I just suffered a fire on May 5th and I'm walking away. The home was worth about 95,000.- 120,000. prior to the damage. It is relatively small but sits about two house lengths from a lake. Great view but I've just had it with Jersey in general and am planning on leaving the state. I know a few contractors who I will contact when I'm ready and I believe my home will easily sell for $65,000. - $85,000. cash simply because of the location. A good contractor will only have to invest about $10,000. to gut it and make it new again.
It would be best if you could either find the funding through some other means or if the owner would take payments. Sometimes if u can put at least half down, they will accept monthly payments. That's the plan I have if an interested party cannot find full funding or falls short in the cash department.
Good luck to u.
0 votes Thank Flag Link Thu May 13, 2010
The bigger question is this: How easy will it be for you to sell a home on the open market once you've disclosed that the home has been involved in a fire?

Not too many people I know are out looking for homes with that kind of damage (skillfully repaired or not). There's a good reason that some real estate is a great deal and in this case its most likely because the home has been torched.

Three rules to real estate: Location, location, location ... NOT Fire, mold, water

Keep searching, there are better deals in your area I bet!
0 votes Thank Flag Link Wed Jan 13, 2010
The reason it is not easy to get a loan on a property that has fire damage is due to the fact that it is risky for the lender. Banks don't want to get a property like that back, if the borrower defaults.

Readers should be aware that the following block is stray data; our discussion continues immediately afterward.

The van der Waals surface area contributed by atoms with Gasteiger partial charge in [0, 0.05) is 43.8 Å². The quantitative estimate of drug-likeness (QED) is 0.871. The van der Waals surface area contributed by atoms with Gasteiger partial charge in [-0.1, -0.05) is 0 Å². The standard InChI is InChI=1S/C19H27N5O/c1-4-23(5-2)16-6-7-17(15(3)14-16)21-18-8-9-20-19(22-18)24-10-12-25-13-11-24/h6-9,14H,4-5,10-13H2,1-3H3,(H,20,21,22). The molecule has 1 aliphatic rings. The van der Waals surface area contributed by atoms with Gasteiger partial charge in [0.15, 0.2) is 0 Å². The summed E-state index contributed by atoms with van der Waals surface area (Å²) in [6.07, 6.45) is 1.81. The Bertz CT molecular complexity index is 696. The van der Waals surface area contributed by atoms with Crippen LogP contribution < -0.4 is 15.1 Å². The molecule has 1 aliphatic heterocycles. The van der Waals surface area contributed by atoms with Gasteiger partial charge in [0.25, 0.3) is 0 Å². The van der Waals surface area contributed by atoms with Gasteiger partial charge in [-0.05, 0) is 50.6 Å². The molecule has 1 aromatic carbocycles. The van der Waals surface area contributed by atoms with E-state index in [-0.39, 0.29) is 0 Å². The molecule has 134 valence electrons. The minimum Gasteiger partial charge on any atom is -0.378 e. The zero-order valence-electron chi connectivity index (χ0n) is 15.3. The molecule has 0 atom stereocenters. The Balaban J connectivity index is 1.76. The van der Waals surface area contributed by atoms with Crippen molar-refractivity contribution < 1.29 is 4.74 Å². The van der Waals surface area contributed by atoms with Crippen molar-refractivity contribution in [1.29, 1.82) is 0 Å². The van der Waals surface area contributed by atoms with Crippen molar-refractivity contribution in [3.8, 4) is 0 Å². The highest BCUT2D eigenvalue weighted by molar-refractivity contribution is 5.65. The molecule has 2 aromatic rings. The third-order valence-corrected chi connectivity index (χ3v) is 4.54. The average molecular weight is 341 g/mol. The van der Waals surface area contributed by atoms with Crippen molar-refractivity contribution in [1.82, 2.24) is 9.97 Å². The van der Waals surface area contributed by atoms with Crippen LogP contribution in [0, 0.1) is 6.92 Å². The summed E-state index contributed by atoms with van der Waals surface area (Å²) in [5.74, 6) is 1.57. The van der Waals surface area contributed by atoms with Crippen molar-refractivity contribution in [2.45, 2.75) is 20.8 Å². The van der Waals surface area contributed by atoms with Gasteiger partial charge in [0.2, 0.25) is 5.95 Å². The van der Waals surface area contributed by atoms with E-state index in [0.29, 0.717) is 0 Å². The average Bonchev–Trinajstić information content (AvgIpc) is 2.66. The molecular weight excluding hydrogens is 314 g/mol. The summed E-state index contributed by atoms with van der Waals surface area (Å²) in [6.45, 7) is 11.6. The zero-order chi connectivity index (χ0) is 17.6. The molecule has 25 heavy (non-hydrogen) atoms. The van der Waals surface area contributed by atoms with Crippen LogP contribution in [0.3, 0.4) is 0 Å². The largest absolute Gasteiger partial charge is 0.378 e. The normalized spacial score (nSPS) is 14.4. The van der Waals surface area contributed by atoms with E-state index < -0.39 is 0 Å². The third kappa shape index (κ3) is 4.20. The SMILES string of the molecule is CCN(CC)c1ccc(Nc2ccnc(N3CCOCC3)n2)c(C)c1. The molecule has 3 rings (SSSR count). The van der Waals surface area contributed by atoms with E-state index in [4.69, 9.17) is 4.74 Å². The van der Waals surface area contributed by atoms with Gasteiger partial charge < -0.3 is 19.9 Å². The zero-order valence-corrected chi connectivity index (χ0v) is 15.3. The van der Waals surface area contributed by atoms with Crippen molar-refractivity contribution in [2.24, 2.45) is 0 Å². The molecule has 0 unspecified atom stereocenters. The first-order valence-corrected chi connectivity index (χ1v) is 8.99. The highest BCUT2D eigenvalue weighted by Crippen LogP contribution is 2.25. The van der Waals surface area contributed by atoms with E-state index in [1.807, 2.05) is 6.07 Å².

Properties like this usually sell for cash....Maybe you know someone who can purchase the property and have your husband fix it. After it is fixed, you can sell the house and both make a profit.
Web Reference: http://www.soreal.biz
0 votes Thank Flag Link Wed Jan 13, 2010
I agree with Robert on all fronts. If by chance this is a potential investment for you, then there is also money available, up to 65% of the market value, once the home is fixed up. This is one year financing and is intended to help investors who do not have their own funds, to still be able to invest in the Real Estate market.
0 votes Thank Flag Link Thu Oct 15, 2009
If you are unsure if the information that you are getting from your loan office is correct, you have the right to get a second opinion. You can seek the consult from any reputable loan professional.

With that said, I'm not sure I have enough information to offer much insight on the subject. A lot has to do with the type of loan your seeking and if you qualify without your husband on the loan. Seems strange that in one household you have one spouse trying to finance the purchase of one home while the other is doing a loan modification on another home. But without all the facts, I can't say one way or another if that precludes you from what you are trying to do.

If the house has structural issues, it will be very difficult to get a loan. If the structure is fine, but the damage can be corrected to living standard with certain light construction, and if you qualify for an FHA insured loan, you may want to look into an FHA 203(K) construction loan. It's designed to allow you to purchase a property that is not up to FHA standards by getting a loan that pays for the repairs and then gets wrapped into the final purchase money loan. Of course, the property will need to be purchased far enough below market value to have room for the loan.

Talk to your loan officer about that and see what he/she has to say, since he/she should have all the details about your situation, he/she can explain how it may (or may not) apply for you.

Good luck.
0 votes Thank Flag Link Thu Oct 15, 2009